6

In all cases of ablativus absolutus that I know, there is a main word and an attribute and both are in ablative. For example, me absente is "while I am away" and Caesare duce is "when Caesar is in charge". Is it possible to replace the attribute with a prepositional phrase or something else that does not contain an bare ablative (without preposition). I sometimes find myself tempted to use expressions like this:

Caesare Romae id fecimus. — We did it while Caesar was in Rome.
Pane in mensa edere coepimus. — We started to eat when the bread was in the table.
Ambulamus manu in manu. — We are walking hand in hand.

(There is also a separate question about the last one.) I suspect these are wrong and I have resisted the temptation hitherto, but I would like confirmation. Does the absolute ablative always require two parts, both of them in ablative? Are there examples like the ones I suggested? I know I can fix most such sentences by adding a participle (e.g. Caesare Romae versante or pane in mensa posito), but my question is whether such a participle is necessary.

6

Although we do not have native competence of Latin, my impression is that alleged Ablative Absolute constructions like "Caesare Romae" or "Caesare in Hispania" are NOT possible. Or at least, after many years reading Latin texts, I've been unable to find them. Again what is not found in the corpora (Latin is a textual language) does not necessarily mean that these constructions are impossible but MY "impression" is that they were not possible.

Interestingly (or I should say "In contrast"), these constructions are for example possible in a Romance language like Spanish provided that a preposition like CON 'with' is added: "Con César en Roma, estas cosas no pasarían" (lit. 'With Caesar in Rome, these things would not happen').

Finally, I think that constructions like "hand in hand" are different and probably should not be regarded as "Ablative Absolute" constructions.

0
6

It is quite a usual thing in Latin to use the ablative case to indicate the circumstances under which the main clause's action (sc. that of the main verb) happens. In such a case, the rule is that the noun (or pronoun) may not appear in the main sentence.

You seem to be confounding the ablative absolute with this, the so-called ablative of attendant circumstances. Your examples, however, are quite legitimate usage.

[expanded] The ablative has multiple uses, and grammarians of the past couple of centuries tended to invent their own names for them, which still today can cause confusion. For the most part, however, these usages came to have settled names (of origin, of comparison, of quality, of separation, of manner and so on).

The ablative absolute is set apart from the rest : it is not the ablative OF anything, but defines something connected with what happens in the rest of the sentence, to which it is an adjunct, and not an integral part of the action. It contains a noun/pronoun excluded from the main clause, and an epithet, which is most often a participle (of any tense) — for example Cicero venturo, Cicero is on his way — but may be otherwise. Hirtio Pansaque consulibus is an ablative absolute, constructed with a qualifying noun in the ablative, typically used to denominate a year in question, merely setting the background to what follows. Your example of Caesare Romae, similarly, uses a locative to say where Caesar is, rather than what he is up to, and may indeed have nothing to do directly with the main clause.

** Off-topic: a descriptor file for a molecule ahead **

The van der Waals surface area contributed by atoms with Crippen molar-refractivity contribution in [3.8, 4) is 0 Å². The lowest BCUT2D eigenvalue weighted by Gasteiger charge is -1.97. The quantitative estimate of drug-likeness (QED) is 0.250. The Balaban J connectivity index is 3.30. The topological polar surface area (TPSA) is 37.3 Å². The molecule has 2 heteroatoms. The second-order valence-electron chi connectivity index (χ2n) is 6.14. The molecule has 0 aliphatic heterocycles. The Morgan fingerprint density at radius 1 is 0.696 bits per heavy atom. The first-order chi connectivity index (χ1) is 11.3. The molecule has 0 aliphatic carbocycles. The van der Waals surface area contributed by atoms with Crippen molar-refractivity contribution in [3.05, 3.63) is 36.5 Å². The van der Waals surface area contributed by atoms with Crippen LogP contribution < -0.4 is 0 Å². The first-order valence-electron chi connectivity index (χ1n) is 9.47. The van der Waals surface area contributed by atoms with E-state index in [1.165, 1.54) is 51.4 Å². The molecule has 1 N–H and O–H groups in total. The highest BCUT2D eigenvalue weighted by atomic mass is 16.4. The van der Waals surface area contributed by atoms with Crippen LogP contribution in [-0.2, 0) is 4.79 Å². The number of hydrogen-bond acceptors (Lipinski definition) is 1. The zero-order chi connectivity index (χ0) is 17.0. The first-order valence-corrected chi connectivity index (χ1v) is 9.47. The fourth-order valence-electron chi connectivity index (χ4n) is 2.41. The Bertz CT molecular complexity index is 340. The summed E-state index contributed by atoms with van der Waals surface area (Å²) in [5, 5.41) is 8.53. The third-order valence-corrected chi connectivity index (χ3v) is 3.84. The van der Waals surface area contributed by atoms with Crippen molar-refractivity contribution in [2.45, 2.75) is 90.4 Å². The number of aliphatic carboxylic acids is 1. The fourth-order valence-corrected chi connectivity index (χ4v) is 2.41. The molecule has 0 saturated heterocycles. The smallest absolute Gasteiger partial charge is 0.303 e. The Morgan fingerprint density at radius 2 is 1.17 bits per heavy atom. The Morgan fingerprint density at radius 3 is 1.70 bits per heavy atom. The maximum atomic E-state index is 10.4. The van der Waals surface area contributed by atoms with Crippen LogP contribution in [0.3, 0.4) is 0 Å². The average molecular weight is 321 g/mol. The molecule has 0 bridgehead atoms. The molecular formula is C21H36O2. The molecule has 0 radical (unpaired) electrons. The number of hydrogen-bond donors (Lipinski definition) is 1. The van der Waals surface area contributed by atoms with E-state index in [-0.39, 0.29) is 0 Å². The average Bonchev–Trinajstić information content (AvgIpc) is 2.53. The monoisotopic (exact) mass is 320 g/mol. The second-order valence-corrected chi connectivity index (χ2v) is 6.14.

[It may be useful to add that there are conventions which recommend something other than the ablative absolute with a participle in certain circumstances, mainly on grounds of style. Thus, it is usual to write Caesare duce rather than Caesare ducente, while a dependent clause introduced by a conjunction to the main clause may be used instead of the ablative absolute: cum obsides interfecti essent for obsidibus interfectis.]

3
  • 1
    I'm sorry but I disagree with you when saying that these examples (e.g., "Caesare Romae") are "quite legitimate usage". What do you mean by that? In my opinion, "Caesare Romae" or "Caesare in Hispania" cannot be interpreted in the sense intended by Joonas, both forming a syntactic constituent. Notice that the intended reading of "Caesare Romae, id fecimus" would be "With Caesar in Rome, we did it". So Joonas is right (don't say he is "confounding" the terms!) since that would be an Ablative Absolute. In any case, as he says, could you give non-invented examples of that alleged use? – Mitomino Dec 30 '18 at 4:50